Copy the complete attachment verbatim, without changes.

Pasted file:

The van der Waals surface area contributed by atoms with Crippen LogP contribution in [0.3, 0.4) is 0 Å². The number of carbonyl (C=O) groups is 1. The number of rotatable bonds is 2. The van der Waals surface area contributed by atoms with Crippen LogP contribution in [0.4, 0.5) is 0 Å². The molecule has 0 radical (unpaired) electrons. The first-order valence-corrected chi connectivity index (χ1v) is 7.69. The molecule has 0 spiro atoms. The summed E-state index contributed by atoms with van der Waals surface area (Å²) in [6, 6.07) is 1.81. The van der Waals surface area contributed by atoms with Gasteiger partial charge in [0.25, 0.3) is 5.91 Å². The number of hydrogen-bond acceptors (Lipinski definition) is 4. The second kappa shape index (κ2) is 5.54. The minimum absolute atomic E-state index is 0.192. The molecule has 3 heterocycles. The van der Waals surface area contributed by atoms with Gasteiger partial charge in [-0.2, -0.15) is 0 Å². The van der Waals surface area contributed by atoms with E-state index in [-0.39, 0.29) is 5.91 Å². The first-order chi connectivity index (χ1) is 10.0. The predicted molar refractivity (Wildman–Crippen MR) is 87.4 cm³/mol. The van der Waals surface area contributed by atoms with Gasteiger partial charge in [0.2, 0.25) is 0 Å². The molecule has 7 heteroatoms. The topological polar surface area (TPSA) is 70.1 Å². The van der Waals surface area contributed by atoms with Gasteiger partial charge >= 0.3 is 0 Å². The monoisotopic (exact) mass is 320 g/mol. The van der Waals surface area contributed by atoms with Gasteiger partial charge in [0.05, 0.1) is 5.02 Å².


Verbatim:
The van der Waals surface area contributed by atoms with Crippen LogP contribution in [0.3, 0.4) is 0 Å². The number of carbonyl (C=O) groups is 1. The number of rotatable bonds is 2. The van der Waals surface area contributed by atoms with Crippen LogP contribution in [0.4, 0.5) is 0 Å². The molecule has 0 radical (unpaired) electrons. The first-order valence-corrected chi connectivity index (χ1v) is 7.69. The molecule has 0 spiro atoms. The summed E-state index contributed by atoms with van der Waals surface area (Å²) in [6, 6.07) is 1.81. The van der Waals surface area contributed by atoms with Gasteiger partial charge in [0.25, 0.3) is 5.91 Å². The number of hydrogen-bond acceptors (Lipinski definition) is 4. The second kappa shape index (κ2) is 5.54. The minimum absolute atomic E-state index is 0.192. The molecule has 3 heterocycles. The van der Waals surface area contributed by atoms with Gasteiger partial charge in [-0.2, -0.15) is 0 Å². The van der Waals surface area contributed by atoms with E-state index in [-0.39, 0.29) is 5.91 Å². The first-order chi connectivity index (χ1) is 10.0. The predicted molar refractivity (Wildman–Crippen MR) is 87.4 cm³/mol. The van der Waals surface area contributed by atoms with Gasteiger partial charge in [0.2, 0.25) is 0 Å². The molecule has 7 heteroatoms. The topological polar surface area (TPSA) is 70.1 Å². The van der Waals surface area contributed by atoms with Gasteiger partial charge >= 0.3 is 0 Å². The monoisotopic (exact) mass is 320 g/mol. The van der Waals surface area contributed by atoms with Gasteiger partial charge in [0.05, 0.1) is 5.02 Å².